TEXAS — A group of civil rights organizations is suing the Texas secretary of state over a so-called “voter purge” program.
The suit, led by the American Civil Liberties Union Foundation of Texas and the Mexican American Legal Defense and Education Fund, alleges the secretary of state is violating the National Voter Registration Act by refusing to turn over documents related to the program.
“The Texas secretary is once again improperly trying to purge voters from voter rolls [and is] ensnaring a ton of naturalized citizens in its efforts,” said Ashley Harris, a lawyer with the ACLU of Texas. “[They are] targeting largely communities of color in Texas who have just as much of a right to vote as everyone else.”
The elections law passed last year by the Legislature requires the secretary of state to do regular sweeps of the voter rolls to verify voters’ citizenship status.
This new iteration of a voter purge program follows a similar attempt made in 2019. That program was halted after it came out that the office was relying on out-of-date records and would have wrongly canceled thousands of voter registrations of legal Texas voters. The groups suing say they cannot determine if the secretary of state’s office is following the rules set by the 2019 settlement without the documents.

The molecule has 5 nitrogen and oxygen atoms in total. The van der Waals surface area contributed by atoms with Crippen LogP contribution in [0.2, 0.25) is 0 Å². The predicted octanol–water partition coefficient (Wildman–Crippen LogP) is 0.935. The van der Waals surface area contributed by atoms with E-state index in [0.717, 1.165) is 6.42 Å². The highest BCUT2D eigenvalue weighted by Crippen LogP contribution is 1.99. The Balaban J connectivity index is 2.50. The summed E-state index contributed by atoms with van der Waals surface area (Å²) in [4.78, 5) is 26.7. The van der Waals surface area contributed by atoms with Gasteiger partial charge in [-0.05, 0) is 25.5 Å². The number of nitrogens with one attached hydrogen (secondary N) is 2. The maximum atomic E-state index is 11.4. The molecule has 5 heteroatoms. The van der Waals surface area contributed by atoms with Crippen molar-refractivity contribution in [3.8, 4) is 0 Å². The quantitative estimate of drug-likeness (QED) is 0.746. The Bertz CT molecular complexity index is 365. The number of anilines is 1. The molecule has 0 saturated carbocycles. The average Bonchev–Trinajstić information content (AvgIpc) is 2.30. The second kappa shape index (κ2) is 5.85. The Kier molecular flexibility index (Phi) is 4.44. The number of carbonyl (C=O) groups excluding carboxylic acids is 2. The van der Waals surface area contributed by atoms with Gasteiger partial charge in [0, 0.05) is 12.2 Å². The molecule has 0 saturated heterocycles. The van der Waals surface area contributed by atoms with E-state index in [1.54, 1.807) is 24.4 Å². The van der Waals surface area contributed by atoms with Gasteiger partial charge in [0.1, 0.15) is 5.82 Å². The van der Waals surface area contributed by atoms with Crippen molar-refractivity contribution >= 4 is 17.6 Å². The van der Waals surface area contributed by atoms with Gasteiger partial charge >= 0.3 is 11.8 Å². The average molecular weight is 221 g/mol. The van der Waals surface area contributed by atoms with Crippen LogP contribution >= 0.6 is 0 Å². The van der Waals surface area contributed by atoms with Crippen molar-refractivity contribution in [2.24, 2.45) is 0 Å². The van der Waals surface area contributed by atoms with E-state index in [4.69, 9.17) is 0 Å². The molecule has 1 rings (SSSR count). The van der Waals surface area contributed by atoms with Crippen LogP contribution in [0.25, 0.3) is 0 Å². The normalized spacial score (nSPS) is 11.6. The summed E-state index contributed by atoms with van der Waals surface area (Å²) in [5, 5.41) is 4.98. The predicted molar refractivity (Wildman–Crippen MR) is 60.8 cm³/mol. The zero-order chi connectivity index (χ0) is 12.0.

“The question here is whether the state is following the procedures it says it is,” said Harris. “And if it is, why are so many naturalized citizens being [wrongfully removed]?”
The secretary of state’s office declined to comment on the lawsuit but did point to documents on its website detailing the citizenship verification process.
About 11,000 voters have been flagged as potential non-citizens this time around, and about 2,500 registrations were canceled as of Dec. 31, 2021.
Federal law prohibits any registrations from being canceled 90 days before an election, so any purges are on hold until after the March 1 primaries.
Click the link above for the full interview with Ashley Harris.